The main problem is that ASL’s are rarely a subject covered in the driving test and since their introduction in 1986 there has been little information provided to road users about what they should do.

It doesn’t help that the police do nothing about vehicles that cross the first stop line when the traffic light is red. It is a punishable offence with points and a fine but it is deemed to be a minor offence and is often overlooked. What may be a minor offence in one persons eyes, is an offence in another persons that causes an expensive cycling facility to be a waste.

I’ve decided to do a minor study to see how many vehicles I come across stopped in the ASZ’s over a few days. I shall included all modes of transport that by law, should not be in the ASZ. It may be that they entered it perfectly legally when the light was green but due to traffic they could not progress further. I shall report back on my findings in the next week or so.

In the mean time, there are some figures to have a look at from the Westminster Cycling Campaign. Their research at 4 junctions shows that in 2009 53% of drivers stop before the ASL when the light is red or amber, which is the same as in 2002. So over a 7 year period, and with an increase in cycling traffic on the roads during that time, the drivers where not any better. I did miss out that in 2003 60% of drivers stop before the ASL when the light was red or amber. But that number is still awfully low. TFL worked on the bus drivers understanding the ASL from 2002 to 2009 and we can see an increase from 59% stopping in 2002 to 92% stopping in 2009, why can’t something be done with all drivers?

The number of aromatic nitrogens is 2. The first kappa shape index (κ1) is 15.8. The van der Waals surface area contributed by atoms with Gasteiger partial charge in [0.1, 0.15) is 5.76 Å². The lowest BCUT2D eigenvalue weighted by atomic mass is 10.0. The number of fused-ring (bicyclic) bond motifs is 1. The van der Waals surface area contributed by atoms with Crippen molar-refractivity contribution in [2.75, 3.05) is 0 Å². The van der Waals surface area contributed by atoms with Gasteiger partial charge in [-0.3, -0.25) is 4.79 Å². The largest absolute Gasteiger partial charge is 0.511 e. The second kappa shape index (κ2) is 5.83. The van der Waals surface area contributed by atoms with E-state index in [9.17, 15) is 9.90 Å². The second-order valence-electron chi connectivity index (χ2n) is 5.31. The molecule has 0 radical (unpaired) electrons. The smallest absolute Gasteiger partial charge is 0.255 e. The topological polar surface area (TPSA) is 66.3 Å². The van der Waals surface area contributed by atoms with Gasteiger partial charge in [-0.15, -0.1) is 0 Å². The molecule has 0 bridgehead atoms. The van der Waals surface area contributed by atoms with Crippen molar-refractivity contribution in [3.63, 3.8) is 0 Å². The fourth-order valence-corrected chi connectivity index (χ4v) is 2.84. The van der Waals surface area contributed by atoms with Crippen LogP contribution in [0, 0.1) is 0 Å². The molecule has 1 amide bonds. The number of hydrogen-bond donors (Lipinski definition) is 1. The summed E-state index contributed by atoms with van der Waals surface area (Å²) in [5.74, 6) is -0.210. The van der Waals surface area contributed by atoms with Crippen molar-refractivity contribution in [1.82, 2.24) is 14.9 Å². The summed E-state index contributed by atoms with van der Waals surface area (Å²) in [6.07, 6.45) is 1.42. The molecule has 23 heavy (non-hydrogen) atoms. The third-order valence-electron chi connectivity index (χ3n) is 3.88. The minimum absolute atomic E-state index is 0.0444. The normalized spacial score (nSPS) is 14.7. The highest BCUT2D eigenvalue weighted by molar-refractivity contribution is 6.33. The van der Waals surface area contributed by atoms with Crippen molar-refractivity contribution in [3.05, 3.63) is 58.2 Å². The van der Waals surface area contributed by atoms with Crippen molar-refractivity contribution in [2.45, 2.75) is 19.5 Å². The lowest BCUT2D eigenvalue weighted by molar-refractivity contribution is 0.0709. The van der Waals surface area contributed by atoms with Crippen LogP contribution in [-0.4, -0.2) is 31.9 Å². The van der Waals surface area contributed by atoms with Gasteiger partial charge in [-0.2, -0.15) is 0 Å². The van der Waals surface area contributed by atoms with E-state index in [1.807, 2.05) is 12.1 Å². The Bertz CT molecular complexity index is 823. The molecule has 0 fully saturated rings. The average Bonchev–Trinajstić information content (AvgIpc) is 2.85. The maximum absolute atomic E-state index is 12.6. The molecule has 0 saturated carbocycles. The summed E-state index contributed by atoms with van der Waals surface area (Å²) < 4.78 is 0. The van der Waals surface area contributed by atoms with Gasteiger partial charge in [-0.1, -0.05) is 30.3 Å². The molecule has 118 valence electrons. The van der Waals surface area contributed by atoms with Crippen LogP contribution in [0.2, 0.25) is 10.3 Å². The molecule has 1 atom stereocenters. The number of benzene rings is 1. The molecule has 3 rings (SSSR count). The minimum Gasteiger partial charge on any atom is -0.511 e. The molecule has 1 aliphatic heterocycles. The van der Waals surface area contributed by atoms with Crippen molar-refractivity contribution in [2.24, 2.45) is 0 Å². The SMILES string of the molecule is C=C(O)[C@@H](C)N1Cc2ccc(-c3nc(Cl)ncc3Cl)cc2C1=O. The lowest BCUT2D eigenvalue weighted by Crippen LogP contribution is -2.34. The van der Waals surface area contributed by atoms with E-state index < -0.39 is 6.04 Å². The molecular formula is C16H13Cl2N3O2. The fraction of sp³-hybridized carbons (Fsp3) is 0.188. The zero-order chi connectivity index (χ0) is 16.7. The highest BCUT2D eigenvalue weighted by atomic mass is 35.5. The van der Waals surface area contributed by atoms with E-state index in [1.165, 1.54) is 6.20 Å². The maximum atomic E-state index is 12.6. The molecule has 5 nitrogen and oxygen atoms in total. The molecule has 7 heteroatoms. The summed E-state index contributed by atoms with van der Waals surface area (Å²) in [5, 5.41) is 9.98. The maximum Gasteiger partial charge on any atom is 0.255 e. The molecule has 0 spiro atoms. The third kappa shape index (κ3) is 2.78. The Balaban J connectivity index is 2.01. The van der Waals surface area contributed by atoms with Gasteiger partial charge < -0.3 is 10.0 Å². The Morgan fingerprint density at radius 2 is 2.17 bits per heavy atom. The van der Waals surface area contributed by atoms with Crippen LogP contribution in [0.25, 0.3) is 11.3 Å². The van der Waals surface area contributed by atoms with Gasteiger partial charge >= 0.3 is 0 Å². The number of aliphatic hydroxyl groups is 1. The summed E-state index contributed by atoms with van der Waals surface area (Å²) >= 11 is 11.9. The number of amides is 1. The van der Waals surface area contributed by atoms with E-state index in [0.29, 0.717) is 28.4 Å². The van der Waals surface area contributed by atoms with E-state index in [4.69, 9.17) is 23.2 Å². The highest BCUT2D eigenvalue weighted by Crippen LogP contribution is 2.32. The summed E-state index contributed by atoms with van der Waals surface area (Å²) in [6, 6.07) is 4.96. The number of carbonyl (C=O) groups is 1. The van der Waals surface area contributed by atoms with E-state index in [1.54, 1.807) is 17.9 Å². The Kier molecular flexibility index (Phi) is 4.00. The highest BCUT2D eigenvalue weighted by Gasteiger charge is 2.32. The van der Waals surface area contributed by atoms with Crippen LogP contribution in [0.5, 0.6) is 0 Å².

14 thoughts on “Advanced Stop Lines – The most useless cycling facility

    • That is very intresting indeed. I have sat in a HGV and looked at the blind spots but never thought about relating it to the space the ASL takes up.

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  3. They work sometimes.